White Paper 3

Elevating Stereotactic Body Radiation Therapy with Carbon/PEEK Implants: A Game Changer in Postoperative Radiation Oncology 

This white paper concisely highlights the importance of improved postoperative SBRT for patients with spinal metastases.

Precision with Care: BlackArmor® Carbon/PEEK Optimizes Radiation Therapy for Improved Outcomes
in Spinal Oncology 

The field of spinal oncology is at the forefront of a ground-breaking transformation. This white paper explores the compelling benefits of BlackArmor® Carbon/PEEK implants in conjunction with postoperative radiation therapy. By examining the current landscape of spinal oncology, the challenges it faces, and the immense potential of Carbon/PEEK technology, we aim to shed light on the future of precise, safe, and patient-centric care.

Stereotactic Body Radiation Therapy (SBRT) has emerged as a pivotal tool in the management of spinal oncology cases. SBRT delivers high doses of radiation to small tumor volumes, such as residual tumor cells, reducing the risk of tumor recurrence and improving long-term disease control.1Cao, Y., et al., The impact of local control on widespread progression and survival in oligometastasis-directed SBRT: results from a large international database. Radiother Oncol, 2023: p. 109769.

A randomized international phase II study has demonstrated a 22-month improvement in median overall survival (OS) with SBRT for oligometastatic cancer patients compared to patients who received a standard care such as conventional External Beam Radiation Therapy (cEBRT), with a 25% survival benefit at 5 years.2Palma, D.A., et al., Stereotactic Ablative Radiotherapy for the Comprehensive Treatment of Oligometastatic Cancers: Long-Term Results of the SABR-COMET Phase II Randomized Trial. J Clin Oncol, 2020. 38(25): p. 2830-2838. 

“Having the confidence of delivering the prescribed dose allows us to minimize the safety margins and plan higher dose to the tumor.”
Dr. Steve Braunstein
Radiation Oncologist

Often used metal implants, such as titanium, interfere with imaging and radiation beams, thus limiting the administration of radiation therapy across multiple steps.   

The artifacts created by metal implants obscure critical areas such as the spinal cord and epidural space and lead to uncertainties in radiation planning and administration.3Muller, B.S., et al., The dosimetric impact of stabilizing spinal implants in radiotherapy treatment planning with protons and photons: standard titanium alloy vs. radiolucent carbon-fiber-reinforced PEEK systems. J Appl Clin Med Phys, 2020.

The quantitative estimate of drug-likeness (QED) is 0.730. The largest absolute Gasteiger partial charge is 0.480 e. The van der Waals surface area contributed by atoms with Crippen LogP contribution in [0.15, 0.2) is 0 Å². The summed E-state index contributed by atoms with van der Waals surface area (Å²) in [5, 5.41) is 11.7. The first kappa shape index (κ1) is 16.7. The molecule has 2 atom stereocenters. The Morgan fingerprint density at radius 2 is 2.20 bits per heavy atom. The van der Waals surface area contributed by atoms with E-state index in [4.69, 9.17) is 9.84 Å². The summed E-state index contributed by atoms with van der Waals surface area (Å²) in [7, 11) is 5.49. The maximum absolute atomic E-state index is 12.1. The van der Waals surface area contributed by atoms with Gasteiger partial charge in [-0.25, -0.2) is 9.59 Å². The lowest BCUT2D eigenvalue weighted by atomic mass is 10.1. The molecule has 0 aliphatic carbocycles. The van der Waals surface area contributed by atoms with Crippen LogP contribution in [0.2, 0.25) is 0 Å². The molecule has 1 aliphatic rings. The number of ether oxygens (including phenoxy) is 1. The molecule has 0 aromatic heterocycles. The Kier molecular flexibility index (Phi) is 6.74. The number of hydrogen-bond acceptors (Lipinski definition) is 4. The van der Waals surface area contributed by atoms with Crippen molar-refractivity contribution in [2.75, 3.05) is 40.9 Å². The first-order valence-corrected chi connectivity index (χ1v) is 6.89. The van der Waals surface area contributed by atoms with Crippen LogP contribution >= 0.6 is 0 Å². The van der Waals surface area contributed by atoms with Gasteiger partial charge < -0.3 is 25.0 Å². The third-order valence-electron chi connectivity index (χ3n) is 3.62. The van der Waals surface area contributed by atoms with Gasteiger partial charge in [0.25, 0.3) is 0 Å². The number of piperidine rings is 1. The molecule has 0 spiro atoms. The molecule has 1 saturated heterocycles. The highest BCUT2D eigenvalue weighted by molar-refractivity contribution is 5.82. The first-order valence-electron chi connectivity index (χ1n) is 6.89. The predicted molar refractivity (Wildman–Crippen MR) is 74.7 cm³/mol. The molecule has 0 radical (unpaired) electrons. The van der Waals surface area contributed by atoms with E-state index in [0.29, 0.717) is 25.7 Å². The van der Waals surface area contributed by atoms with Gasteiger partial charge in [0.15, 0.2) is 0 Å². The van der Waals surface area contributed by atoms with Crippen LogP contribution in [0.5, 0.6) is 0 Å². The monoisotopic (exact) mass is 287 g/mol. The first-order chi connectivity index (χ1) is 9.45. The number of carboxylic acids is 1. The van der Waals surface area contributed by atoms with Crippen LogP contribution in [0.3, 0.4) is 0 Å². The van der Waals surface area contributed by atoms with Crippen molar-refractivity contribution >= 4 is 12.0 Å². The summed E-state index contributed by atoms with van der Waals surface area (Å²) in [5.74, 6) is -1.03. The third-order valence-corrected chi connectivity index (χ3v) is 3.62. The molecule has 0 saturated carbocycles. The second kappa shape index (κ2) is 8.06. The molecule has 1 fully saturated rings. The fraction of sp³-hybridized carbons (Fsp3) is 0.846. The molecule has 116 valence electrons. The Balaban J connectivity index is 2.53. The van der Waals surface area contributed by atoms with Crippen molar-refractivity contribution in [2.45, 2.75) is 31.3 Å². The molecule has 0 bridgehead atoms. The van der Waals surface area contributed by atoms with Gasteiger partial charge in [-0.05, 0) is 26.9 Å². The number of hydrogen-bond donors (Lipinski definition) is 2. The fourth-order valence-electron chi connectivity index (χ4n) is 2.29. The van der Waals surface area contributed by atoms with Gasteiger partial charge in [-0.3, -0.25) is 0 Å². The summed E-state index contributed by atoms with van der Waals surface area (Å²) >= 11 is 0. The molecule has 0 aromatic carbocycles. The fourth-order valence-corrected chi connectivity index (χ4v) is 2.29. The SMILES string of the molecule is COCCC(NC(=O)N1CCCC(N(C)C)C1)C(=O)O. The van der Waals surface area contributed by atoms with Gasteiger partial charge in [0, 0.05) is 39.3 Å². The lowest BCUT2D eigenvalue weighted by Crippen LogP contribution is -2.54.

Challenges in delineating the tumor volume and organs at risk are compounded by uncertainties in dose calculations resulting from erroneous information caused by imaging artifacts. The dose coverage region in the epidural space, between the spinal cord and the vertebral body, is at high risk of tumor recurrence after treatment, even without instrumentation.4Chan, M.W., et al., Patterns of epidural progression following postoperative spine stereotactic body radiotherapy: implications for clinical target volume delineation. J Neurosurg Spine, 2016. 24(4): p. 652-9.

The uncertainties associated with metal hardware lead to larger safety margins around the spinal cord and target volume. 

T2-weighted MRI showing the radiation plans for a patient with CFRP (A) and titanium (B) (1)
Axial MRIs showing the radiation plans for a patient with Carbon/PEEK (A) and titanium (B) screws, respectively.
Structure identification on postoperative MRI is facilitated by reduced artifacts with BlackArmor® Carbon/PEEK.
Taken from Almeida et al., 2023.

Radiolucent implants significantly improve imaging quality, enabling radiation oncologists to achieve a more precise delineation of the spinal cord, critical organs at risk, and the tumor volume. This precise delineation is crucial as it allows for the delivery of the maximum safe dose to the tumor, enhancing the likelihood of successful treatment, while minimizing the risk of toxicity to surrounding organs at risk. Such advancements in visualization and tumor delineation are especially beneficial in treating patients with complex tumors or those with radioresistant histology, as it enables dose-escalated treatments. These treatments aim to increase the probability of long-term local control of the tumor, thus potentially improving patient outcomes.   

For physicians, the integration of BlackArmor® Carbon/PEEK implants in the management of spinal oncology marks a paradigm shift in treatment, promising enhanced therapeutic precision and superior patient-centric care.


NOTE: Not all icotec implants have been evaluated for safety in the MR environment.
Some have not been tested for heating or unwanted movement in the MR environment.
The safety of these implants in the MR environment is unknown. Performing an MR exam on
a person who has such a medical device may result in injury. Please consult the respective instructions for use regarding information on the safety and compatibility of the individual icotec implants in the MR environment.